IN THE UNITED STATES DISTRICT COURT FOR THE DISTRICT OF HAWAII CEDRIC AH SING, #A0112164, ) ) Plaintiff, ) ) vs. ) ) SHARI KIMOTO, ) ) Defendant. ) _____________________________ ) CIV. NO. 12-00099 JMS/RLP ORDER GRANTING MOTION TO CHANGE VENUE ORDER GRANTING MOTION TO CHANGE VENUE Pro se Plaintiff Cedric Ah Sing is a Hawaii state prisoner incarcerated at the Saguaro Correctional Center (“SCC”), located in Eloy, Arizona.1 On February 17, 2012, Defendant Shari Kimoto, Mainland Administrator for the Hawaii Department of Public Safety (“DPS”), timely removed this action from the Circuit Court of the First Circuit, State of Hawaii, pursuant to 28 U.S.C. § 1441(b). See ECF No.1. Kimoto now seeks a change of venue to the District of Arizona. ECF No. 5. Based on the following, Kimoto’s Motion to Change Venue is GRANTED and this action is TRANSFERRED to the United States District Court for the District of Arizona pursuant to 28 U.S.C. § 1404(a). 1 The Hawaii Department of Public Safety (“DPS”) contracts for correctional services with Corrections Corporation of America (“CCA”), which operates SCC. I. BACKGROUND Plaintiff alleges that, on or about August 13, 2008, SCC Assistant Warden Ben Griego ordered him placed in pre-hearing segregation while prison officials investigated an incident that allegedly occurred four months earlier, on April 9, 2008. See ECF No. 1-2, Compl. at 1, 14. Plaintiff complains that Griego violated CCA policies and procedures by doing so. On September 3, 2008, SCC officials concluded the investigation, charged Plaintiff with conspiring with his son (who was also incarcerated at SCC) to assault another inmate, and issued Plaintiff a notice of the charges and forthcoming hearing. See id. at 15. On September 11, 2008, SCC Sergeant Trejo conducted the disciplinary hearing, found Plaintiff guilty, and sanctioned him to sixty days in segregation. These charges were upheld after Plaintiff’s appeal. Id. Plaintiff does not explain Kimoto’s connection to this incident and it is not clear what actions she took to violate his constitutional rights. Plaintiff simply alleges that Kimoto violated his right to due process under the United States and Hawaii Constitutions by condoning Griego’s and Trejo’s actions. Id. at 3. Plaintiff complains that “Kimoto’s inaction and failure to recognize the Wolff v. McDonnell[2] rule of due process . . . created an atypical and significant hardship” 2 418 U.S. 539 (1974). 2 on him. Id. Although not clear, it appears that Kimoto may have denied Plaintiff’s grievance concerning this incident. Plaintiff alleges that, because of his placement in segregation, he was forced to surrender his personal items, and that Kimoto is therefore responsible for the loss of this property. II. LEGAL STANDARDS The removal statute, rather than the general venue statute, governs venue in cases removed from state court. Polizzi v. Cowles Magazines, Inc., 345 U.S. 663, 665-66 (1953); Davis v. Abercrombie, 2011 WL 2118276, at *4 (D. Haw. May 27, 2011). Venue of a properly removed action is in the “district of the United States for the district and division embracing the place where such action is pending.” 28 U.S.C. § 1441(a). And, although venue in Hawaii is proper, this action may still be transferred to the District of Arizona pursuant to 28 U.S.C. § 1404(a). See 14C Charles Alan Wright et al., Federal Practice and Procedure § 3732 (“Even when venue is proper in the federal court, a removed action may be transferred to another federal district court in accordance with various federal transfer provisions, most notably Section 1404(a)[.]”). “Under § 1404(a), the district court has discretion to adjudicate motions for transfer according to an individualized, case-by-case consideration of convenience and fairness.” Jones v. GNC Franchising, Inc., 211 F.3d 495, 498 3 (9th Cir. 2000) (quoting Stewart Org. v. Ricoh Corp., 487 U.S. 22, 29 (1988)) (quotation marks omitted). The purpose of transfer under § 1404(a) is “‘to prevent the waste of time, energy, and money’, and ‘to protect litigants, witnesses, and the public against unnecessary inconvenience and expense.’” Kawamoto v. CB Richard Ellis, Inc., 225 F. Supp. 2d 1209, 1213 (D. Haw. 2002) (quoting Lung v. Yachts Int’l, 980 F. Supp. 1362, 1369 (D. Haw. 1997)) (further citation omitted). Thus, to transfer a case, a defendant must first show that the transferee court is one in which the action could have been commenced originally, and that the transfer would result in greater convenience to the parties and witnesses, as well as advance the interest of justice. 28 U.S.C. § 1404(a). The court must weigh several factors to determine whether to transfer a case pursuant to § 1404(a), including: (1) the location where the relevant agreements were negotiated and executed, (2) the state that is most familiar with the governing law, (3) the plaintiff’s choice of forum, (4) the respective parties’ contacts with the forum, (5) the contacts relating to the plaintiff’s cause of action in the chosen forum, (6) the differences in the costs of litigation in the two forums, (7) the availability of compulsory process to compel attendance of unwilling non-party witnesses, and (8) the ease of access to sources of proof. Jones, 211 F.3d at 498-99. “Ultimately, the moving party has the burden of showing that an alternative forum is the more appropriate forum for the action.” 4 Tamashiro v. Harvey, 487 F. Supp. 2d 1162, 1168 (D. Haw. 2006) (citation omitted). III. DISCUSSION Addressing Jones’ Section 1404(a)’s factors, the court finds that Defendant has shown that the District of Arizona is the more appropriate forum for this action. The fourth and fifth Jones’ factors -- evaluating the claims’ and the parties’ contacts with the forum -- weigh strongly in favor of transfer. The events that triggered Plaintiff’s claims, that Griego placed Plaintiff in pre-hearing segregation pending investigation of disciplinary charges, and Trejo later found him guilty of those charges, indisputably occurred in Arizona, not in Hawaii. The parties’ contacts with Hawaii are attenuated. Although Plaintiff was convicted in Hawaii, he was not incarcerated in Hawaii when the events at issue took place, nor is he now. Further, although Plaintiff names Hawaii resident Kimoto as the only Defendant, he does not adequately explain Kimoto’s connection to his claims, but appears to name her in an effort to ensure that his claims against Griego and Trejo are heard in Hawaii. Nor does Plaintiff justify his decision to forgo raising claims against CCA officials, SCC officials, Griego, or Trejo, despite the Complaint’s focus on their conduct that allegedly denied him due process. Griego, 5 Trejo, and the other unnamed CCA and SCC prison officials have no apparent contacts with Hawaii. Thus, there are no significant contacts between Plaintiff’s cause of action and Hawaii, and negligible contacts between the parties and Hawaii. Jones’ sixth factor, weighing the costs of litigation between the two forums, also strongly favors transferring this action to the District of Arizona. If this case proceeds to trial, the State of Hawaii will be forced to bear the expense of transporting Plaintiff to Hawaii, with the attendant costs for his supervision during the transfer and while he is in Hawaii. At the conclusion of trial, the State will bear the expense of transferring Plaintiff back to Arizona. These same considerations apply to any Arizona inmates that may testify at trial. Additionally, the costs of defending this suit in Hawaii will be significant, as they will likely include transportation, lodging, and meals for SCC employees Griego and Trejo at a minimum, and likely other CCA and SCC officials. On the other hand, should Plaintiff’s claims against Kimoto withstand screening under 28 U.S.C. § 1915(e) after transfer (and this is doubtful),3 Kimoto 3 Because Defendant does not move to dismiss this action, and because any dismissal of the Complaint would likely be with leave to amend, the court leaves screening of the Complaint pursuant to 28 U.S.C. § 1915(e) to the transferee court. 6 has consented to venue in Arizona, and can more easily and inexpensively travel to and from Arizona. As noted, Griego, Trejo, and the other likely witnesses relevant to Plaintiff’s claims are located in Arizona. Jones’ seventh and eighth factors also weigh in favor of transfer. First, this court lacks subpoena power over a person “who is neither a party nor a party’s officer to travel more than 100 miles.” See Fed. R. Civ. P. 45(c)(3)(B)(iii). This may include Griego and Trejo and any other SCC employees or SCC inmates or who may have knowledge of his claims and are unwilling to travel to Hawaii. Second, although not as insurmountable, the sources of documentary evidence supporting Plaintiff’s claims, such as CCA and SCC institutional records including Griego’s and Trejo’s employee records, are located in Arizona. Although Plaintiff’s choice of forum, Jones’ third factor, normally weighs against transfer of venue, see Creative Tech., Ltd. v. Aztech Sys., 61 F.3d 696, 703 (9th Cir. 1995), when a plaintiff does not reside in the forum, that preference is given considerably less weight. See Yoder v. Ryan, 318 F. Supp. 2d 601, 605-06 (N.D. Ill. 2004) (stating that prisoners’ choice of forum “is given no special weight” where the prisoners were not incarcerated in the forum and most of the material events did not take place in the forum); Sweet-Reddy v. Vons Cos., 2007 WL 841792, at *2 (N.D. Cal. Mar. 20, 2007) (finding that deference to 7 plaintiff’s choice of forum is diminished when plaintiff does not reside in chosen forum and none of the events alleged in the complaint occurred there); see also Schwarzer et al., Fed. Civ. P. Before Trial § 4:761 (2008) (citation omitted). The court recognizes that, as an inmate, Plaintiff has no control over where he resides. Nonetheless, Plaintiff has been in Arizona since at least 2008, his claims allegedly occurred there, and it appears that his choice of forum is motivated more by his desire to litigate in Hawaii than by any careful consideration of where the best forum for his claims lies. Cf. Rumsfield v. Padilla, 542 U.S. 426, 447 (2004) (holding that § 2241 petitioners must file in the district of confinement, otherwise “a prisoner could name a high-level supervisory official as respondent and then sue that person wherever he is amenable to long-arm jurisdiction. The result would be rampant forum shopping[.]”). As to the second Jones’ factor, because Plaintiff’s federal constitutional claims are the central focus of his Complaint there is no basis for finding that Hawaii is the more proper venue than Arizona. In addition, to the extent Plaintiff raises other, less obvious state law claims, after a transfer pursuant to § 1404(a), “the transferee district court generally must apply the state law that the transferor district court would have applied had the case not been transferred.” Shannon-Vail Five Inc. v. Bunch, 270 F.3d 1207, 1210 (9th Cir. 2001); see also 8 Van Dusen v. Barrack, 376 U.S. 612, 639 (1964) (“[A] change of venue under § 1404(a) generally should be, with respect to state law, but a change of courtrooms.”). Plaintiff will not lose any state law causes of action as a consequence of the transfer of this action. With respect to either court’s familiarity with Plaintiff’s claims, there is no evidence before the court that Hawaii is more favorable than the District of Arizona for resolution of Plaintiff’s claims. To the contrary, if either court has a stronger interest in the controversy, it is the District of Arizona, which is the site of several prisons owned and operated by CCA. While the law applied may be the same in either district, the events giving rise to Plaintiff’s claims took place in Arizona. Thus, Jones’ second factor is either neutral or slightly favors transfer to Arizona. Finally, Plaintiff does not allege a breach of contract claim or even name the State of Hawaii as a defendant. Therefore, Jones’ first factor, relating to the location of the contractual agreement between CCA and the State of Hawaii to house and incarcerate Hawaii prisoners in Arizona, does not affect this determination.4 4 In his Opposition to Defendant’s Motion to Transfer Venue, Plaintiff argues that this case was improperly removed from state court. See ECF No. 7, Opp’n. But removal was proper, see 28 U.S.C. §§ 1331, 1441, and Plaintiff does not otherwise argue why transfer to the District of Arizona is inappropriate. 9 IV. CONCLUSION Because the critical events occurred in Arizona, it would be substantially more convenient for the witnesses and parties, and because deference to Plaintiff’s choice of forum is limited by the fact that he resides in Arizona, transfer of venue to the District of Arizona would serve the convenience of the parties and witnesses and promote the interests of justice. Defendant’s Motion to Transfer Venue is GRANTED. This action is TRANSFERRED to the United States District Court for the District of Arizona. The Clerk of Court is DIRECTED to close the file and send any pending motions or further documents received from Plaintiff to the United States District Court for the District of Arizona. Plaintiff’s ex parte motion for leave to file a response to Defendant’s Reply is DENIED. IT IS SO ORDERED. DATED: Honolulu, Hawaii, April 17, 2012. /s/ J. Michael Seabright _____________________________ J. Michael Seabright United States District Judge Ah Sing v. Kimoto, Civ. No. 12-00099 JMS/RLP; Order Granting Motion to Transfer Venue; psas/trsfr or venue/dmp/2012/Sing 12-99 JMS (rev’d) 10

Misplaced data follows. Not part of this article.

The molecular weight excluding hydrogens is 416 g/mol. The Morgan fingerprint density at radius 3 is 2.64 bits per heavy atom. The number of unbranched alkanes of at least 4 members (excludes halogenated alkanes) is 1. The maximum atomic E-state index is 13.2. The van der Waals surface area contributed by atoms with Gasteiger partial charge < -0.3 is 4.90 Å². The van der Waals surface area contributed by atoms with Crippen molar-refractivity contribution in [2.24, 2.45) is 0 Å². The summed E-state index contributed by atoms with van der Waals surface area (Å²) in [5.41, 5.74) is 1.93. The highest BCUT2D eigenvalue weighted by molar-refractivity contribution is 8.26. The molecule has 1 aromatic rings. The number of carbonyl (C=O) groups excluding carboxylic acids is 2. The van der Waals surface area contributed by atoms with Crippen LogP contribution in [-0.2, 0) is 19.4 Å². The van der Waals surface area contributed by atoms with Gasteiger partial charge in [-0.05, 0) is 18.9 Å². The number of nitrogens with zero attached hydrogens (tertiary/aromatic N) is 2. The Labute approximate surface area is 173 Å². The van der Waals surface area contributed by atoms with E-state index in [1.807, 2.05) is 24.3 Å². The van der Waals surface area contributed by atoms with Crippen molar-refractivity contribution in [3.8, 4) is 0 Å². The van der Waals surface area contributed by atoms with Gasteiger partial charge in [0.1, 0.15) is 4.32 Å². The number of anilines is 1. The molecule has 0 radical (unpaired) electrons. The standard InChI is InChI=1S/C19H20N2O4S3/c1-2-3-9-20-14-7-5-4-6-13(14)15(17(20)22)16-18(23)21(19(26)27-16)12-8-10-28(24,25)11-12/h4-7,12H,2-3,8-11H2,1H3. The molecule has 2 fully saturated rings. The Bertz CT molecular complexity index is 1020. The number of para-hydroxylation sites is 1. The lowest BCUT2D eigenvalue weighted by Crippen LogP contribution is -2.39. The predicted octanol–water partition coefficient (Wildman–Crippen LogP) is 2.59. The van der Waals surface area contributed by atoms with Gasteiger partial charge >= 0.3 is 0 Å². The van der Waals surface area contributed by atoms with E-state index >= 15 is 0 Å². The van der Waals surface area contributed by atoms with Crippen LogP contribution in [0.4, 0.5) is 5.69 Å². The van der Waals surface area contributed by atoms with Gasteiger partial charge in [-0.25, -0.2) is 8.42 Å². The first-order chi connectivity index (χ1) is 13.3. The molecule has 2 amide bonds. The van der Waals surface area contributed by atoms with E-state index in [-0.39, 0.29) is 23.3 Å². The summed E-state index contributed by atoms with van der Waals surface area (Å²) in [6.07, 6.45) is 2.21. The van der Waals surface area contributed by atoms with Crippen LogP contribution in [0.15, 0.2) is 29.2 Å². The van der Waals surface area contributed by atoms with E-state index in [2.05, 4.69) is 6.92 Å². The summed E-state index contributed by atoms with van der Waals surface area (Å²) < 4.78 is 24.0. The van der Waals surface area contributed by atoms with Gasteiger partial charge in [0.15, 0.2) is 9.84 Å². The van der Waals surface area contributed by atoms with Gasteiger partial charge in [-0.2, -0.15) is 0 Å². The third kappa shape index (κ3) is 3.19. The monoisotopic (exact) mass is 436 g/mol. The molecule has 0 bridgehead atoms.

Disclaimer: Justia Dockets & Filings provides public litigation records from the federal appellate and district courts. These filings and docket sheets should not be considered findings of fact or liability, nor do they necessarily reflect the view of Justia.

Why Is My Information Online?